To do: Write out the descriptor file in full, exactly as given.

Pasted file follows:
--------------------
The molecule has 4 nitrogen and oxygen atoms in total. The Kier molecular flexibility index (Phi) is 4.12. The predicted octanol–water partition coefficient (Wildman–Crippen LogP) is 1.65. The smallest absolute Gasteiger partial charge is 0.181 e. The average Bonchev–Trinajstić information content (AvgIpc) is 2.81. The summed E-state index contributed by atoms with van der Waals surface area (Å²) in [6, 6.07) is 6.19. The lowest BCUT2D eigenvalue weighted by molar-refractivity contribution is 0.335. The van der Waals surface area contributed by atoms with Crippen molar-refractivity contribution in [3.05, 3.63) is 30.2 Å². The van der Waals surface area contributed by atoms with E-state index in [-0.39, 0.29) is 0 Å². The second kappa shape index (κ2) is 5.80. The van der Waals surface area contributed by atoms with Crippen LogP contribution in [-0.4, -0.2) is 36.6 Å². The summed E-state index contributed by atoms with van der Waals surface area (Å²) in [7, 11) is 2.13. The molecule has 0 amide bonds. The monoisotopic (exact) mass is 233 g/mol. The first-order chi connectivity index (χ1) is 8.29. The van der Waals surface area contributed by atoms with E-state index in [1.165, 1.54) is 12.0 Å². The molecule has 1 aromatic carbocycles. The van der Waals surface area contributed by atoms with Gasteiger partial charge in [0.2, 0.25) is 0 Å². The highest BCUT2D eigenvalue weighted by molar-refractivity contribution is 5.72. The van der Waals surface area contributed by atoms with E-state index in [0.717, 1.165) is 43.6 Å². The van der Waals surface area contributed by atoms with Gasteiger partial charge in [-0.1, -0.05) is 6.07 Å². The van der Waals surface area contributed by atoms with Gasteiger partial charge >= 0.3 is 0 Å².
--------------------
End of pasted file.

The molecule has 4 nitrogen and oxygen atoms in total. The Kier molecular flexibility index (Phi) is 4.12. The predicted octanol–water partition coefficient (Wildman–Crippen LogP) is 1.65. The smallest absolute Gasteiger partial charge is 0.181 e. The average Bonchev–Trinajstić information content (AvgIpc) is 2.81. The summed E-state index contributed by atoms with van der Waals surface area (Å²) in [6, 6.07) is 6.19. The lowest BCUT2D eigenvalue weighted by molar-refractivity contribution is 0.335. The van der Waals surface area contributed by atoms with Crippen molar-refractivity contribution in [3.05, 3.63) is 30.2 Å². The van der Waals surface area contributed by atoms with E-state index in [-0.39, 0.29) is 0 Å². The second kappa shape index (κ2) is 5.80. The van der Waals surface area contributed by atoms with Crippen LogP contribution in [-0.4, -0.2) is 36.6 Å². The summed E-state index contributed by atoms with van der Waals surface area (Å²) in [7, 11) is 2.13. The molecule has 0 amide bonds. The monoisotopic (exact) mass is 233 g/mol. The first-order chi connectivity index (χ1) is 8.29. The van der Waals surface area contributed by atoms with E-state index in [1.165, 1.54) is 12.0 Å². The molecule has 1 aromatic carbocycles. The van der Waals surface area contributed by atoms with Gasteiger partial charge in [0.2, 0.25) is 0 Å². The highest BCUT2D eigenvalue weighted by molar-refractivity contribution is 5.72. The van der Waals surface area contributed by atoms with E-state index in [0.717, 1.165) is 43.6 Å². The van der Waals surface area contributed by atoms with Gasteiger partial charge in [-0.1, -0.05) is 6.07 Å². The van der Waals surface area contributed by atoms with Gasteiger partial charge >= 0.3 is 0 Å².